Former Prime Minister of Pakistan, Muhammad Nawaz Sharif, expressed his shock and grief over Qadri's death in the following manner:

Mufti Syed Shujaat Ali Qadri was a devout Muslim, with a kind heart.[34]

He also eulogised the singular scholarly qualities and vast knowledge of Islamic Shariah of Qadri.[34] Former Prime Minister of Pakistan and the opposition leader in the National Assembly of Pakistan at that time, Benazir Bhutto, expressed her deep sorrow and grief over his demise:

Mufti Syed Shujaat Ali Qadri was a great scholar who passed his entire life in preaching Islam and betterment of the Ummah.[35]
Burial inside Darul Ulum Naeemia. Allama Syed Sa'adat Ali Qadri and Allama Shah Ahmad Noorani Siddiqi among other prominent scholars of Ahle Sunnat wal Jamaat

The then Federal Minister for Religious Affairs, Maulana Abdul Sattar Khan Niazi expressed his condolences and said:

The country has lost a great scholar who rendered invaluable services for the cause of Islam. May Allah Almighty rest the departed soul and grant courage to the bereaved family to bear this irreparable loss.[34]

Hazrat Allama Shah Ahmed Noorani Siddiqui visited Qadri's home to offer his condolences to Qadri's family:

Mufti Syed Shujaat Ali Qadri was an adept cleric, scholar and an excellent teacher. The people of Ahle Sunnah can never dis-remember his valuable services.[19]

Besides these prominent figures, rich tributes were paid to Qadri by Dr Muhammad Tahir-ul-Qadri, Maulana Fazlur Rehman Manani from Medina, Maulana Shah Turab-ul-Haq Qadri, Chief Justice Federal Shariat Court Mr Justice Mir Hazar Khan Khoso, Chairman Council of Islamic Ideology Mr Justice Mohammad Haleem, Vice Chancellors Karachi University Dr Manzooruddin Ahmed and Dr Seyed Irtifaq Ali besides other various public leaders, religious scholars and government representatives.[33]

See also

References

  1. ^ a b NAWA-I-WAQT, Feb 1, 1993
  2. ^ a b c DAWN, Jan 28, 1993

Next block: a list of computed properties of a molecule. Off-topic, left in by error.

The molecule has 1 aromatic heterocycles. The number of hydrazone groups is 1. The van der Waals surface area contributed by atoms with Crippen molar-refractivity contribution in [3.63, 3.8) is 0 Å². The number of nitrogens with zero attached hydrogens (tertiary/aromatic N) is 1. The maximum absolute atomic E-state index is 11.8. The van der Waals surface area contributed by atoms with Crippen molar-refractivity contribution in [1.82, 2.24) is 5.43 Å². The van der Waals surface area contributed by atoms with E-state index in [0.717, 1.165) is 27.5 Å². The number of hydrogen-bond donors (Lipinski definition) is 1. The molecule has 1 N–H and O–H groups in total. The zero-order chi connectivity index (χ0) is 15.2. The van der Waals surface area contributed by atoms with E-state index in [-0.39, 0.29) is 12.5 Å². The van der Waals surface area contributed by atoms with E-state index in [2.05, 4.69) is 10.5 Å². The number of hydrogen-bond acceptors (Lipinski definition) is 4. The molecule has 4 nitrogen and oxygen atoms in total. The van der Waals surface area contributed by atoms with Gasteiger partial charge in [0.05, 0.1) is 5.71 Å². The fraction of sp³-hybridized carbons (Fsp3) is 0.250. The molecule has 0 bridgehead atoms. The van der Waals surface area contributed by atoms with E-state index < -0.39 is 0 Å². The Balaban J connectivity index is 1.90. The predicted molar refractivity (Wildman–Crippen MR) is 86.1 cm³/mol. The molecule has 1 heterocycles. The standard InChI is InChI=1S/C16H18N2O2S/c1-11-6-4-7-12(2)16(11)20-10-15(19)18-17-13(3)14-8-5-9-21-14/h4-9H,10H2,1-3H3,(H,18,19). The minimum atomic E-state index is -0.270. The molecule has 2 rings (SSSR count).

3. ^ a b c d e f Information about Justice Mufti Syed Shujaat Ali Qadri, Federal Shariat Court, Pakistan
  4. ^ a b c Mujaddid-al-Mata, Preface
  5. ^ Information on Muftī Justice Sayyid Shujaat 'Alī Qadri's Phd Thesis at the website of Higher Education Commission, Pakistan
  6. ^ Foundation Stone, Darul Ulum Naeemia
  7. ^ a b AAJ TV Interview with Mufti Muneebur Rehman
  8. ^ Interview of Mufti Muneebur Rehman, Daleel-e-Rah, Monthly Magazine, Lahore, January 2011, p33, Ganj Shakar Printers
  9. ^ Biography of Syed Arshad Saeed Kazmi p33, Tanzeemul Madaris (AhleSunnat) Pakistan, by Syed Jhangir Shah Saeedi
  10. ^ Biography of Sayyid Muhammad Irfan Mashadi
  11. ^ Biography of Shaykh Ghulam Rabbani Al Afghani
  12. ^ Daily JANG, Karachi, Jan 28, 1993
  13. ^ Federal Shariat Court Annual Report 2003, p56
  14. ^ Muqalat-e-Saeedi p623, Rumi Publications & Printers, Lahore by Allama Ghulam Rasul Saeedi
  15. ^ Comments by Supporters and Adversaries
  16. ^ Published and distributed by Madina Publishing Company, M.A Jinnah Rd, Karachi, January 1973
  17. ^ Bibliography of Phd Thesis, Higher Education Commission, Pakistan
  18. ^ Production & Publishing Department, Main Head Office Jamaat Ahle Sunnat, Darul Ulum Amjadia, Aalamgir Road, Karachi
  19. ^ a b c Daily JANG, Jan 31, 1993
  20. ^ Daily JANG, Feb 7, 1993 - Izhar-e-Khayal by Dost Muhammad Faizi
  21. ^ Hadrat `Abdul Hakim Sharaf Qadri(rahmatullah alayh), Tribute by ‘Allama ‘Abdu’l Mubeen Numani Qadri translated by Abu Hanzala, Monthly Kanzu'l Iman, Delhi, October 2007
  22. ^ Sharah al-Sadur translation, p30 of Subzwari publishers, Karachi
  23. ^ Sharah al-Sadur translation, p25, 26 of Subzwari publishers, Karachi
  24. ^ DAWN, Business Recorder and other newspapers reported on Jan 28, 1993
  25. ^ QAUMI AKHBAR, Jan 29, 1993
  26. ^ DAWN, Jan 29, 1993
  27. ^ JASARAT, Feb 2, 1993
  28. ^ JASARAT, Feb 1, 1993
  29. ^ Muqalat-e-Saeedi p625, Rumi Publications & Printers, Lahore by Allama Ghulam Rasul Saeedi
  30. ^ THE NEWS, Feb 1, 1993
  31. ^ SIND EXPRESS, Feb 1, 1993
  32. ^ SIND EXPRESS, Feb 6, 1993
  33. ^ a b DAWN, Feb 3, 1993
  34. ^ a b c SIND EXPRESS, Jan 29, 1993
  35. ^ NATION, Jan 31, 1993